- That said, many of the more technically inclined teams are seeing a higher return to HQ or specific hubs, so I was a bit surprised by the overwhelming majority response here. Only 4% of respondents were concerned about losing out on talent due to the return.
- I believe you will see less flexibility around where CISOs and security leadership sit in the coming years. As the role gets closer and closer to the CEO, top executives will urge CISOs to be at HQ.
- Why this matters: I don’t see this changing, even if the role of CISO becomes more closely paired with company headquarters locations. Unlike other technical functions, security teams can be equally successful in remote locations, with few exceptions, and in those cases, having specific hubs usually solves the issue. Security teams will continue to benefit from the thesis of “hiring the best people, no matter where they are.”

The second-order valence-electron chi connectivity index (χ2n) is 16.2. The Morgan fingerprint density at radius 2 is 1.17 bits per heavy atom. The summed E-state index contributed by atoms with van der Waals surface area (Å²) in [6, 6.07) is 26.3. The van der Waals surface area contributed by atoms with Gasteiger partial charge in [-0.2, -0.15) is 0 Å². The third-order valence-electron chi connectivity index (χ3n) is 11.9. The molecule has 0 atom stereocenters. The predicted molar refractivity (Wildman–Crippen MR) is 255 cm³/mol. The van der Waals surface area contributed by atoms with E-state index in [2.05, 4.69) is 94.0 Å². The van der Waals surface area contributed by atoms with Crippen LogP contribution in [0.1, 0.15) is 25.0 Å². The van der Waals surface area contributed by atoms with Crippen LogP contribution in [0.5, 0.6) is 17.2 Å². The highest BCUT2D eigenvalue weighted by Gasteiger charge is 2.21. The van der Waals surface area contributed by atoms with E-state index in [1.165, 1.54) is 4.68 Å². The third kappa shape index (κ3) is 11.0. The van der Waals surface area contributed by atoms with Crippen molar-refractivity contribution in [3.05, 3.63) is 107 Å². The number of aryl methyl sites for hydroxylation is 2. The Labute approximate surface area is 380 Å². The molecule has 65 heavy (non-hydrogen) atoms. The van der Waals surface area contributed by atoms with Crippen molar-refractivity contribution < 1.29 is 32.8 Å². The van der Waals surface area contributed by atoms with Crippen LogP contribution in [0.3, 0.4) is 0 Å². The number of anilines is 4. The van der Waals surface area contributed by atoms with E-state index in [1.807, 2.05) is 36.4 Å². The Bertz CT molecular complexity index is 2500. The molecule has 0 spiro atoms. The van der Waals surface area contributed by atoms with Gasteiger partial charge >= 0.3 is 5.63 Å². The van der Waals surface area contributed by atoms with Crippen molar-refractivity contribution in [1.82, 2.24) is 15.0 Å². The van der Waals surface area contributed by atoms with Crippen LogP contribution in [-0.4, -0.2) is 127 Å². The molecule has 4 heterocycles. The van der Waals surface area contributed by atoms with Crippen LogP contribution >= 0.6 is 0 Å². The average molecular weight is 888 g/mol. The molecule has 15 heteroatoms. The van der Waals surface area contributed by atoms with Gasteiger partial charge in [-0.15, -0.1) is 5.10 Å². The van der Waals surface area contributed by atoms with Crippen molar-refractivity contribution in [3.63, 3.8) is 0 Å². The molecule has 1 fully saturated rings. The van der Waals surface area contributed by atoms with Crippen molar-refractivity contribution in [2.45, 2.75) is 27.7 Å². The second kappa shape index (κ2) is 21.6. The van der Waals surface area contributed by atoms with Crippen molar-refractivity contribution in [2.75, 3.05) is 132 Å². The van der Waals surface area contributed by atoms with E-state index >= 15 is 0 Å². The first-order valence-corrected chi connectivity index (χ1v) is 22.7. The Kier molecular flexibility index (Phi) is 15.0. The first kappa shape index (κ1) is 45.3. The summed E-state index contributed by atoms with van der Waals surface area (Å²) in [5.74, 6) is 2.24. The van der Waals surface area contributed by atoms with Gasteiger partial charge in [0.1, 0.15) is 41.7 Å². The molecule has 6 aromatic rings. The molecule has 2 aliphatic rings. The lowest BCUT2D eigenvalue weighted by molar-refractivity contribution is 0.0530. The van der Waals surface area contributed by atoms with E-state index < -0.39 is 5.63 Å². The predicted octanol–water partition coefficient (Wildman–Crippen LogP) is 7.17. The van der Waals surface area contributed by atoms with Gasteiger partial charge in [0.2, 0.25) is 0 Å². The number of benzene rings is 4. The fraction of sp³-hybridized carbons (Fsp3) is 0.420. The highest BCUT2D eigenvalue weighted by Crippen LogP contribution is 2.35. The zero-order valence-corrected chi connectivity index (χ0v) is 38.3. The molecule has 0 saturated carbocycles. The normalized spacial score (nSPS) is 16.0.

Which one of these security functions/skills will be top priority for your recruiting efforts in 2023?
- The top three focus areas for hiring this year will be Incident Response, Security Engineering/Architecture, and GRC functions.
- These functions are usually the highest demand and most competitive talent pools. Progress has been made on the depth of talent on the security engineering side, but in my opinion, it still has a long way to go to catch up to demand.
- As technology companies continue to invest in security programs and the field’s growth opportunities skyrocket, you’re seeing more traditional engineers switch to security. I believe this will be the key to producing a viable bench of future CISOs, and the more cross-training and internal hiring CISOs do for their teams, the better the function will be 5-10 years from now.